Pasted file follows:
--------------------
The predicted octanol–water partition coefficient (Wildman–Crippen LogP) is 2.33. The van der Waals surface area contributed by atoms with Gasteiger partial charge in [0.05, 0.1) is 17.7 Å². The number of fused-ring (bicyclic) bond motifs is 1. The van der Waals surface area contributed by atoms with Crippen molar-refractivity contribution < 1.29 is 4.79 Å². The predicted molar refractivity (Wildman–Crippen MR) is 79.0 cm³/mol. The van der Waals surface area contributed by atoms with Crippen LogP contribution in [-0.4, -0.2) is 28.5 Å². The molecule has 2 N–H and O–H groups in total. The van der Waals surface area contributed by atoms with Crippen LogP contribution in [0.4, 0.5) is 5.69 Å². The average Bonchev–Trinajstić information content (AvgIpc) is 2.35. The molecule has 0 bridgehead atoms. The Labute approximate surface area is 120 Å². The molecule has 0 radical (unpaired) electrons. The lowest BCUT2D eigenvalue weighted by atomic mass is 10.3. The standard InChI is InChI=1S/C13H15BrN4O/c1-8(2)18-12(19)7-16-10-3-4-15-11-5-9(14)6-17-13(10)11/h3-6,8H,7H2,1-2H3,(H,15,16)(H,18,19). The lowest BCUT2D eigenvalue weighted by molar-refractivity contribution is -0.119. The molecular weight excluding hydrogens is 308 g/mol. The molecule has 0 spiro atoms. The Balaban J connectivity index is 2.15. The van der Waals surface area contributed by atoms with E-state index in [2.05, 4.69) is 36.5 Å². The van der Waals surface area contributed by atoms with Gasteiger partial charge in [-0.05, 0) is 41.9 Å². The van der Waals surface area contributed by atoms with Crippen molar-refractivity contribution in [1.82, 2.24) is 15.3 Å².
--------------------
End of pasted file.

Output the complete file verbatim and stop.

The predicted octanol–water partition coefficient (Wildman–Crippen LogP) is 2.33. The van der Waals surface area contributed by atoms with Gasteiger partial charge in [0.05, 0.1) is 17.7 Å². The number of fused-ring (bicyclic) bond motifs is 1. The van der Waals surface area contributed by atoms with Crippen molar-refractivity contribution < 1.29 is 4.79 Å². The predicted molar refractivity (Wildman–Crippen MR) is 79.0 cm³/mol. The van der Waals surface area contributed by atoms with Crippen LogP contribution in [-0.4, -0.2) is 28.5 Å². The molecule has 2 N–H and O–H groups in total. The van der Waals surface area contributed by atoms with Crippen LogP contribution in [0.4, 0.5) is 5.69 Å². The average Bonchev–Trinajstić information content (AvgIpc) is 2.35. The molecule has 0 bridgehead atoms. The Labute approximate surface area is 120 Å². The molecule has 0 radical (unpaired) electrons. The lowest BCUT2D eigenvalue weighted by atomic mass is 10.3. The standard InChI is InChI=1S/C13H15BrN4O/c1-8(2)18-12(19)7-16-10-3-4-15-11-5-9(14)6-17-13(10)11/h3-6,8H,7H2,1-2H3,(H,15,16)(H,18,19). The lowest BCUT2D eigenvalue weighted by molar-refractivity contribution is -0.119. The molecular weight excluding hydrogens is 308 g/mol. The molecule has 0 spiro atoms. The Balaban J connectivity index is 2.15. The van der Waals surface area contributed by atoms with E-state index in [2.05, 4.69) is 36.5 Å². The van der Waals surface area contributed by atoms with Gasteiger partial charge in [-0.05, 0) is 41.9 Å². The van der Waals surface area contributed by atoms with Crippen molar-refractivity contribution in [1.82, 2.24) is 15.3 Å².